Ellicott City Historic District

Joe Hauser, 57, a Fels Lane resident and Historic District Commission Chair, is organizing a petition drive to protest a proposed rental apartment development in the historic area. (Photo by Nate Pesce / January 11, 2014)

Joseph Hauser and Ed Lilley grew up on the same stretch of Valley Road in Ellicott City.

Though they're separated in age by about a decade, each has memories of exploring a more rugged Main Street, one that wasn't as polished as it is today.

Both made their way in adulthood to positions that promote and protect the historic district – Hauser as chair of the county's Historic District Commission and Lilley as a member of the town's newly formed Historic District Partnership and as the former Welcome Center manager.

Hauser and Lilley want what's best for their hometown, but the two differ slightly on the details.

In a transitional time of new development and big opportunities for old Ellicott City, their differences might reflect a common conversation among historic district residents interested in preserving – and improving – the little town that's been called the jewel of Howard County.

With several new housing developments planned within and around the historic district, some residents are drawing a line. Disrupt the charm of the old town, they say, and Ellicott City's appeal could suffer, too. They're starting a petition drive to ask the county not to have a stake in building and renting housing units in the historic district.

County officials, however, say they're working to revitalize the community by replacing stagnant housing with new options available to people from a range of incomes. They argue new residents in the historic district will translate to new customers for Main Street's shops and new participants invested in shaping the historic district's future for the better.

Changing landscapes

Plans for new housing in and around the historic district have been in motion for some time.

The 18-acre, 198-unit Burgess Mill Station apartment complex off of Ellicott Mills Drive recently replaced the low-income Hilltop housing community, built on that spot in the 1970s.

The complex, which also hosts the new Roger Carter Community Center and a 130-space underground parking garage, started filling units in October 2012 and now every apartment is leased, according to Housing Department Director Tom Carbo.

Burgess Mill Station is a mixed-income housing community, with 107 units rented at full market value and 91 units rented to moderate-income families and individuals at 30, 50 or 60 percent of the market rate, which ranges from $1,225 for a one-bedroom apartment to $2,200 for three bedrooms, according to the county.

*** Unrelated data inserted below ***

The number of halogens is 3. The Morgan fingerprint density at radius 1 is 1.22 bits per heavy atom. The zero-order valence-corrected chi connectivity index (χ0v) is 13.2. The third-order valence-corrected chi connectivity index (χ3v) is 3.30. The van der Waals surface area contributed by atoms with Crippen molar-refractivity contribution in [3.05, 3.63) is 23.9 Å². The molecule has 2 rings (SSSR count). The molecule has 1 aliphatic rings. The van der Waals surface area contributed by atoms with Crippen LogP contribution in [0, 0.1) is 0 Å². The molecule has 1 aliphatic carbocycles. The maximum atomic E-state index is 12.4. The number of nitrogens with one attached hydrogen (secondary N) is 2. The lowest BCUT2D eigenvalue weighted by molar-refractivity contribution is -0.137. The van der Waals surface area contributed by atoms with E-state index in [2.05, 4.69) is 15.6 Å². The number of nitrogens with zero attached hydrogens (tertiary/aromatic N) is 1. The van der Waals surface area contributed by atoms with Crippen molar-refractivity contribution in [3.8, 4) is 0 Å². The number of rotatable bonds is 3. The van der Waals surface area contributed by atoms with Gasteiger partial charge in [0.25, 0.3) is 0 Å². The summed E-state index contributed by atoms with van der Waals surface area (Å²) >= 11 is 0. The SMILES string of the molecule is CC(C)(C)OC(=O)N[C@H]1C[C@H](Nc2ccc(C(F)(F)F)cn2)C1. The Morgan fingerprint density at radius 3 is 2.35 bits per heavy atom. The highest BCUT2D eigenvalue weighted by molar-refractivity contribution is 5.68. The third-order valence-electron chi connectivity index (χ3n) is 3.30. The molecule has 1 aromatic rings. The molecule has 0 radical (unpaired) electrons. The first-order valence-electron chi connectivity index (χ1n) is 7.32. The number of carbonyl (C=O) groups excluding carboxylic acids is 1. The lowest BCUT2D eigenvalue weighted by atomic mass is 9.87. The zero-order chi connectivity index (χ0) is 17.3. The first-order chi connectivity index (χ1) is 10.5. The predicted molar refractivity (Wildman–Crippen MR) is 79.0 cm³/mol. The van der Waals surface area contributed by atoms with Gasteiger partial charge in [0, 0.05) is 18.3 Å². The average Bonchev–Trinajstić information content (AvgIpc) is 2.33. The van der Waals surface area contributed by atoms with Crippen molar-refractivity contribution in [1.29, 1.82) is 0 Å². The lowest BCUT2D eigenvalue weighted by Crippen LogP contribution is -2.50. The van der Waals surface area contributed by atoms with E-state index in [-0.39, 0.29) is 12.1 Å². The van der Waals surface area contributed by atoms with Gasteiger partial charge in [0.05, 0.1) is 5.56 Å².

Now that construction is finished and final landscaping touches are being added to the project, the county is shifting focus to two additional phases to the Burgess Mill project.

Phase II will see the demolition of the old Roger Carter Center, which still stands across the street from Burgess Mill Station. Renderings for the site show four colonial-style buildings, totaling 15 units, with navy blue siding, white trim, square columns and two brick chimneys in place of the center.

Up the road at the Ellicott Mills Terrace community, the county will raze the low-income housing currently located there and build 60 new mixed-income units with a garden-style layout of three 20-unit apartments.

Phase III is expected to bring housing down the hill to the base of Fels Lane, currently the location of parking lot F.

Carbo said plans for that site are still in their conceptual stages. The most recent plan – 76 housing units surrounding a parking lot of about 250 spaces, with potential for retail along the development's Main Street front – was presented to the community during a series of workshops last fall that focused on the revitalization of the Main Street area.

County Executive Ken Ulman said in a budget hearing last month that he had rejected that plan, and others, for being too intense for the historic district.

"I have sent back plans so many times because they need to be scaled down dramatically," Ulman said Dec. 18. "I think there is a real opportunity to create a community place [on the Lot F space]. … It's about making sure we're good stewards of that land. It's not as much the financial pressures as figuring out what the right plan is at that scale."

"It's a ways off, and we definitely want to keep moving and pursue Phase II and get that done," Carbo said of Phase III. "We're still working on developing plans and working out the costs."